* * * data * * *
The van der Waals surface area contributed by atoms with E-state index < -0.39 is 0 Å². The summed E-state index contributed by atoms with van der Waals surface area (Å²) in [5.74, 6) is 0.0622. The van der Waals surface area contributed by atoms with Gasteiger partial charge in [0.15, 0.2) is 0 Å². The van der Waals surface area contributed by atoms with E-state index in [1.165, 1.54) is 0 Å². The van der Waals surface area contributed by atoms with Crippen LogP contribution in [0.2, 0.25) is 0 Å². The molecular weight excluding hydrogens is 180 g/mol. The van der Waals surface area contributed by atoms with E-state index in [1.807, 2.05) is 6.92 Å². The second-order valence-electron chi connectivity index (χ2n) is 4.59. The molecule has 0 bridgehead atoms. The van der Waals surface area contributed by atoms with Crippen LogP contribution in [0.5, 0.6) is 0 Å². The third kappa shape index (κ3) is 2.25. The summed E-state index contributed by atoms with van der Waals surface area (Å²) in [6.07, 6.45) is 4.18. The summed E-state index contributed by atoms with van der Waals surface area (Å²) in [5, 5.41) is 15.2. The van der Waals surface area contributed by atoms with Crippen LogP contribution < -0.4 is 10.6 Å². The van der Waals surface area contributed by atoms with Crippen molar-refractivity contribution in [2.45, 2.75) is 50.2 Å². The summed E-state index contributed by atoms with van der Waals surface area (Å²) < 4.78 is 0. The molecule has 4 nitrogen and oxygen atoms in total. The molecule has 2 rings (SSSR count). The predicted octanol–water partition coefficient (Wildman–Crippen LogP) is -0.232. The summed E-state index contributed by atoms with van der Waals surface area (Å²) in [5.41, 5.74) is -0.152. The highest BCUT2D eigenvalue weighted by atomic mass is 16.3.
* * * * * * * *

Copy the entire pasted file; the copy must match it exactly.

The van der Waals surface area contributed by atoms with E-state index < -0.39 is 0 Å². The summed E-state index contributed by atoms with van der Waals surface area (Å²) in [5.74, 6) is 0.0622. The van der Waals surface area contributed by atoms with Gasteiger partial charge in [0.15, 0.2) is 0 Å². The van der Waals surface area contributed by atoms with E-state index in [1.165, 1.54) is 0 Å². The van der Waals surface area contributed by atoms with Crippen LogP contribution in [0.2, 0.25) is 0 Å². The molecular weight excluding hydrogens is 180 g/mol. The van der Waals surface area contributed by atoms with E-state index in [1.807, 2.05) is 6.92 Å². The second-order valence-electron chi connectivity index (χ2n) is 4.59. The molecule has 0 bridgehead atoms. The van der Waals surface area contributed by atoms with Crippen LogP contribution in [0.5, 0.6) is 0 Å². The third kappa shape index (κ3) is 2.25. The summed E-state index contributed by atoms with van der Waals surface area (Å²) in [6.07, 6.45) is 4.18. The summed E-state index contributed by atoms with van der Waals surface area (Å²) in [5, 5.41) is 15.2. The van der Waals surface area contributed by atoms with Crippen LogP contribution < -0.4 is 10.6 Å². The van der Waals surface area contributed by atoms with Crippen molar-refractivity contribution in [2.45, 2.75) is 50.2 Å². The summed E-state index contributed by atoms with van der Waals surface area (Å²) < 4.78 is 0. The molecule has 4 nitrogen and oxygen atoms in total. The molecule has 2 rings (SSSR count). The predicted octanol–water partition coefficient (Wildman–Crippen LogP) is -0.232. The summed E-state index contributed by atoms with van der Waals surface area (Å²) in [5.41, 5.74) is -0.152. The highest BCUT2D eigenvalue weighted by atomic mass is 16.3.